So I went to look at some apartments today. Mom and Dad came along, even though all of the apartments were below 24th Street, without a Zabars, Fairway, or yarmulke-wearing dude in sight. Mom did perk up when she spotted a synagogue on W 12th Street. She didn’t know we had those downtown. 
We had a great day, even though I found myself caught in moments of brief despair regarding where I was headed, and who I would meet next. And whether it would finally stick. But I didn’t say anything to my parents. They didn’t ask about my recent breakup, or whether there was a new guy, even when my Blackberry beeped with texts that made me smile (yes, that is all I am divulging…now).  At dinner afterwards (5pm early bird special, of course), amidst the apartment discussion my dad surprised me when he gestured towards my mother across the table and said to me, “Look at your mother. Isn’t she cute? From the second I saw her, I decided I wasn’t going to waste any time. It’s been 45 years.”
So I guess in some very special cases, it’s possible to have all three.

A Cougel's father's day

Today was my first time hosting a meal in my new apartment. And the first time I hosted my family, ever. Between both my sisters, their kids, and my parents, there’s usually an occasion to celebrate every other Sunday. In New Jersey. Since I lived away from my family for so many years, I don’t complain, and make the guilt-trip out by train every time. But this time – for father’s day and my sister’s birthday – I went out on a limb and invited the whole gang into the city. I was worried my mother would say no. She can’t bear the traffic (or my father’s agitation because of it) and whenever I suggest a dinner in the city instead of a brunch in NJ, she says, “Tell me, what can I get in NY that I can’t get in NJ?”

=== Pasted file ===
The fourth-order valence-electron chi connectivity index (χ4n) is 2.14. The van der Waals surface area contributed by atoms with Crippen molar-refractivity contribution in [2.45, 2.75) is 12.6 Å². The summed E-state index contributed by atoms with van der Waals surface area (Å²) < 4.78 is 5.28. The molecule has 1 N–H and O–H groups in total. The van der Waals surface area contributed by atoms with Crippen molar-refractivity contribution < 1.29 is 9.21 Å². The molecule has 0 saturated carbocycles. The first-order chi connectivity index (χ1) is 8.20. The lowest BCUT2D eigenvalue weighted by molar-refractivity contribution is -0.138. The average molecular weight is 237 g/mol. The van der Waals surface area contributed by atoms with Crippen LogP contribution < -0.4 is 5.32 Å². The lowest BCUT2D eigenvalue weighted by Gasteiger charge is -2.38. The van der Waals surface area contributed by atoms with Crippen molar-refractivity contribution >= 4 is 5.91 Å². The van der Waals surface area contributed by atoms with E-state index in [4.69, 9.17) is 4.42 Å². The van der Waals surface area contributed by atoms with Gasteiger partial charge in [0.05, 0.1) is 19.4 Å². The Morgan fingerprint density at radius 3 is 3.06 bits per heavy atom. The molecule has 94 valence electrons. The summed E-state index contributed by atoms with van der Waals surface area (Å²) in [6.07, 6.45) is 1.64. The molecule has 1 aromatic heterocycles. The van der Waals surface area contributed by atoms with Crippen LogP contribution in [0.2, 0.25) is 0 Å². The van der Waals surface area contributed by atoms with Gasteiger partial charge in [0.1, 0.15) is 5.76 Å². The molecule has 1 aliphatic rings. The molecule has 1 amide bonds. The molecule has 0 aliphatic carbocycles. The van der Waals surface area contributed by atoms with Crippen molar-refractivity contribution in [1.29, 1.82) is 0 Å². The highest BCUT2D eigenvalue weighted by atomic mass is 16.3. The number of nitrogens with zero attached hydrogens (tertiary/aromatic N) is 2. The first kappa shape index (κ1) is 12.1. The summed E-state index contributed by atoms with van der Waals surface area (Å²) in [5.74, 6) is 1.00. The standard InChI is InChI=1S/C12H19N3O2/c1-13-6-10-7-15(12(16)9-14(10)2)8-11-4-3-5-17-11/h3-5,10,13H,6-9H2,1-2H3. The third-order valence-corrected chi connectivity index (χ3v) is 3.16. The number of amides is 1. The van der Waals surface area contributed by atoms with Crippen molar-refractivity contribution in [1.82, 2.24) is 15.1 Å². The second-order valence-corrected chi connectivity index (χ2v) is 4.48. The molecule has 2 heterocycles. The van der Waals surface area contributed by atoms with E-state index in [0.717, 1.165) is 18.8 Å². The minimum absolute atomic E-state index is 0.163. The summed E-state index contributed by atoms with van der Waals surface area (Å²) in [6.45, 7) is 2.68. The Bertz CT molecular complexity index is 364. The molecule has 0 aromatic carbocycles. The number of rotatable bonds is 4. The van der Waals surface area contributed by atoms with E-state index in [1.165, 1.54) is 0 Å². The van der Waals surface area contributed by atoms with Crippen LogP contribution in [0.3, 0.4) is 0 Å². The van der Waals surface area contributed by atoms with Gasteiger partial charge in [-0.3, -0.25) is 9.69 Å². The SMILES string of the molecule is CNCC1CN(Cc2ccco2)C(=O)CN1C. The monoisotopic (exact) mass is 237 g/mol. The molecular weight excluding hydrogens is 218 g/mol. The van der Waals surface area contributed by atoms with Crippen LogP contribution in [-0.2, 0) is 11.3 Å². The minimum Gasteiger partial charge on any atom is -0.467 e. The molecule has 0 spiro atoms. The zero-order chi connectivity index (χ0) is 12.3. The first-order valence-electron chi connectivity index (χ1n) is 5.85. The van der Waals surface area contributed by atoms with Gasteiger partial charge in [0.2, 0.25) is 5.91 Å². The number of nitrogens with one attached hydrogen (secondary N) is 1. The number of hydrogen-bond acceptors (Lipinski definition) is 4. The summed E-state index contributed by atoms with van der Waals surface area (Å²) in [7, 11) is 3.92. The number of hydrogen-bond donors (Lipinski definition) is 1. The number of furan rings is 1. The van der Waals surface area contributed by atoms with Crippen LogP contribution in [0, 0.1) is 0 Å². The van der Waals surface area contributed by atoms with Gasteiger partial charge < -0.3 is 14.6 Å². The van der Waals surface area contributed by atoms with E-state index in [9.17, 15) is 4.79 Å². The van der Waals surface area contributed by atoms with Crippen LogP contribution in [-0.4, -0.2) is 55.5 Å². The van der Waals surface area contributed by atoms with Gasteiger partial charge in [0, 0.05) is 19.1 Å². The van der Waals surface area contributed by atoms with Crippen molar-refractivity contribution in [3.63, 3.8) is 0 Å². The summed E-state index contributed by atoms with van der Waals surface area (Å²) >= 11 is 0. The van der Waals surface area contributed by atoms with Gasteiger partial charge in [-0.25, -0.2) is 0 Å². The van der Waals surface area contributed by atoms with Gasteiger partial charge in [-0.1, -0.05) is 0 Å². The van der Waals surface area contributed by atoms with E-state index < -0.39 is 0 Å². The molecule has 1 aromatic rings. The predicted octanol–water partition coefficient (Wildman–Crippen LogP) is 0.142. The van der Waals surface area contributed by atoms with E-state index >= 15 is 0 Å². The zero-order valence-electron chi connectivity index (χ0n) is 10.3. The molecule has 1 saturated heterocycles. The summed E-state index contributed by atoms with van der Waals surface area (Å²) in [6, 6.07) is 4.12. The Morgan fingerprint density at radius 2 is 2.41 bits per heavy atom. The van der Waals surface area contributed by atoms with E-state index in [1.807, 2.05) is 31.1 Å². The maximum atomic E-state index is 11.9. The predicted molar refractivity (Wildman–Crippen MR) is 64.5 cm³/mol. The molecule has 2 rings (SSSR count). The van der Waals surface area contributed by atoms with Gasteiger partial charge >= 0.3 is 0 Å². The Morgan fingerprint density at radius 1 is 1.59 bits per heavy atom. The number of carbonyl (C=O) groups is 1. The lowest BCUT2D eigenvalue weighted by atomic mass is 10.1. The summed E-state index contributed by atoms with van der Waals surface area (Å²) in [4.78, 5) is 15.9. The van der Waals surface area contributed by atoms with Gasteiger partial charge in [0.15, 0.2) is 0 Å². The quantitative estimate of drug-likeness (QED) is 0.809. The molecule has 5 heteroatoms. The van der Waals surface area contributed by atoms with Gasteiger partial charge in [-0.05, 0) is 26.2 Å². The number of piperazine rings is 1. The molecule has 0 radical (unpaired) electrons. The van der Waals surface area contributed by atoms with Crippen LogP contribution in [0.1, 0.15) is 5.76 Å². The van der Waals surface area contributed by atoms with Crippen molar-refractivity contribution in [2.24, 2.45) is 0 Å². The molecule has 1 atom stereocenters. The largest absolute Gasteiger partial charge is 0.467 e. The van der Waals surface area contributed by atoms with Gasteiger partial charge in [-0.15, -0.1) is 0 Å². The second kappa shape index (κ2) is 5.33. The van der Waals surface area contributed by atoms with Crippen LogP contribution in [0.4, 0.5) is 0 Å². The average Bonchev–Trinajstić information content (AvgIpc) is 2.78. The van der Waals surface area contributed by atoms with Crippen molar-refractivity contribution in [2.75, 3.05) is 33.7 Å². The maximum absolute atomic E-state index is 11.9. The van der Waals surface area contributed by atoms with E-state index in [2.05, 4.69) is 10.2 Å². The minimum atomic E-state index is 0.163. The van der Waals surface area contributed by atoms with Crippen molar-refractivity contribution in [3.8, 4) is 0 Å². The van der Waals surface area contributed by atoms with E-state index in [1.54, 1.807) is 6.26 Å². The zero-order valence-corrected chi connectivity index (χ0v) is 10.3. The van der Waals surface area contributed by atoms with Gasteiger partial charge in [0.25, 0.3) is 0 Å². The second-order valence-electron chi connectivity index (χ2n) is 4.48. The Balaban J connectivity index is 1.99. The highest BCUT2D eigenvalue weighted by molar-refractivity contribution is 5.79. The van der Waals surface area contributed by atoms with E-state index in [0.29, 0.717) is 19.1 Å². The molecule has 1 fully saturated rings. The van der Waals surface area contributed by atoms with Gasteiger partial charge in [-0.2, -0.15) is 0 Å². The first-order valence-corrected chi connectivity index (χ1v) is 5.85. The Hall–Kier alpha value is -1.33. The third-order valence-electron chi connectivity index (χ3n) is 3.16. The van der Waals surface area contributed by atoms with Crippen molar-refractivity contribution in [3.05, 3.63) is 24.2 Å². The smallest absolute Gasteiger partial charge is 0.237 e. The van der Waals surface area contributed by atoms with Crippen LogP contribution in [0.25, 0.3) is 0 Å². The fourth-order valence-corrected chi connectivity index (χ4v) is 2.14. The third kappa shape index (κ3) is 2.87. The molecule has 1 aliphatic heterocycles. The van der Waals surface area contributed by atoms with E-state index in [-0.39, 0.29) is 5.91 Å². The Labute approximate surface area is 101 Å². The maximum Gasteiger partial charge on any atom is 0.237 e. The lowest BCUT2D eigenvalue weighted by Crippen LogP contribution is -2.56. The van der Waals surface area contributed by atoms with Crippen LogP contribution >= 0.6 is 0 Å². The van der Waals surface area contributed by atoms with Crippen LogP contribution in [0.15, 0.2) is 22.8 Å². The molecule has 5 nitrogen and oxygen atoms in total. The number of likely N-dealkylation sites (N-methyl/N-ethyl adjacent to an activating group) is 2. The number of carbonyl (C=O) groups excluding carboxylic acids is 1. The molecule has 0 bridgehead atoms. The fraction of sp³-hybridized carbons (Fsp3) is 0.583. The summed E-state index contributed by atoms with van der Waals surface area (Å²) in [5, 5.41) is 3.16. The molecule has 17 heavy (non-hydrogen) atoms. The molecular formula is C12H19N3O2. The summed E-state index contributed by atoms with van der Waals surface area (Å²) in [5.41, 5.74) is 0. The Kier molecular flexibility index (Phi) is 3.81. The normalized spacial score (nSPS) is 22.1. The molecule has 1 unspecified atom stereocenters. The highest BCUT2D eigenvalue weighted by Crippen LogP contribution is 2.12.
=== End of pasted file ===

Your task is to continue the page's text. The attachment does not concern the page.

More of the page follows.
They all agreed to come.  They were happy to. I made a list, I checked it fifteen times, and because I don’t have a lot of space or roommates to eat leftovers, in the end I  asked Mom to bring half the things on my list. Orange juice (too heavy to carry with all the other groceries from whole foods), lox for ten Jews (Costco carries family size), a large platter for said lox, kosher bagels (from the extra freezer in mom’s basement), and all the tiny but necessary things I didn’t realize I was missing, like a grater, a vase for the flowers I bought at the farmers market, a salad bowl, and drinking glasses for 4+.  Although as Mom pointed out, I have plenty – an entire shelf! – of martini glasses, in different colors.  (“It’s because I never use them and they haven’t broken yet!”)  In my defense, I would like to add that I did not serve alcohol. Not even mimosas or sparkling wine. Not because it was early in the day, or because we’re Jews.  Nor was it because Mom was there.  But because believe it (or fine, don’t), I am making a concerted effort to cut waay back on all things that are bad for me.
A blog I posted in late February introduced the ongoing saga of my health, and how I try to maintain it, while simultaneously maintaining the illusion that I don’t need to.
This past week had me back at the same doctor because of reoccurring stomach pain that I thought was food poisoning, but I think what I’ve really contracted is mood poisoning. Maybe they go hand in hand. Bottom line, I felt like shit this week and I was sick of it, literally.  Mom, hearing how I felt, urged me to go to the doctor, who immediately sent me for an ultrasound. He told me not to eat; to wait until after the ultrasound.  When I called Mom to update her – even though there was nothing new to report since I hadn’t even had the ultrasound yet, let alone the results – she yelled at me.